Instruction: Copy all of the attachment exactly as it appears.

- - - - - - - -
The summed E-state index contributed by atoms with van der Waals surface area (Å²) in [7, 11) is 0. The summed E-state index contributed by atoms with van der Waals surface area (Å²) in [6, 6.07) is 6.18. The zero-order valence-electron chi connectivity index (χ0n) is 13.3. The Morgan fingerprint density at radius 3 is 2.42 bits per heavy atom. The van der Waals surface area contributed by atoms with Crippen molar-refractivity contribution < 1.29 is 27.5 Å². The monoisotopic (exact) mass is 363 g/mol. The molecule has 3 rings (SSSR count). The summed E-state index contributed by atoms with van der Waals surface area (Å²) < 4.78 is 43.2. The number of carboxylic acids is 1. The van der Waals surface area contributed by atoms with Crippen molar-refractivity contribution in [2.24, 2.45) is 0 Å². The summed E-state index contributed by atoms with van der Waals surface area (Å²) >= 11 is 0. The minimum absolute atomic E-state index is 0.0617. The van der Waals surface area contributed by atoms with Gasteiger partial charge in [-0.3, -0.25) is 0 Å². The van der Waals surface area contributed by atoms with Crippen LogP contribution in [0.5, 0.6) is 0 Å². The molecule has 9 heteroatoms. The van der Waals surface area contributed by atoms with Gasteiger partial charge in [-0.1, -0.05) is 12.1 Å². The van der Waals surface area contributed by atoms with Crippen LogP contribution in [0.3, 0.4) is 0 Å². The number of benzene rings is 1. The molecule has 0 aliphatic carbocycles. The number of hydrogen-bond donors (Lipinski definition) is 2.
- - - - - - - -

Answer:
The summed E-state index contributed by atoms with van der Waals surface area (Å²) in [7, 11) is 0. The summed E-state index contributed by atoms with van der Waals surface area (Å²) in [6, 6.07) is 6.18. The zero-order valence-electron chi connectivity index (χ0n) is 13.3. The Morgan fingerprint density at radius 3 is 2.42 bits per heavy atom. The van der Waals surface area contributed by atoms with Crippen molar-refractivity contribution < 1.29 is 27.5 Å². The monoisotopic (exact) mass is 363 g/mol. The molecule has 3 rings (SSSR count). The summed E-state index contributed by atoms with van der Waals surface area (Å²) < 4.78 is 43.2. The number of carboxylic acids is 1. The van der Waals surface area contributed by atoms with Crippen molar-refractivity contribution in [2.24, 2.45) is 0 Å². The summed E-state index contributed by atoms with van der Waals surface area (Å²) >= 11 is 0. The minimum absolute atomic E-state index is 0.0617. The van der Waals surface area contributed by atoms with Gasteiger partial charge in [-0.3, -0.25) is 0 Å². The van der Waals surface area contributed by atoms with Crippen LogP contribution in [0.5, 0.6) is 0 Å². The molecule has 9 heteroatoms. The van der Waals surface area contributed by atoms with Gasteiger partial charge in [-0.1, -0.05) is 12.1 Å². The van der Waals surface area contributed by atoms with Crippen LogP contribution in [0.3, 0.4) is 0 Å². The number of benzene rings is 1. The molecule has 0 aliphatic carbocycles. The number of hydrogen-bond donors (Lipinski definition) is 2.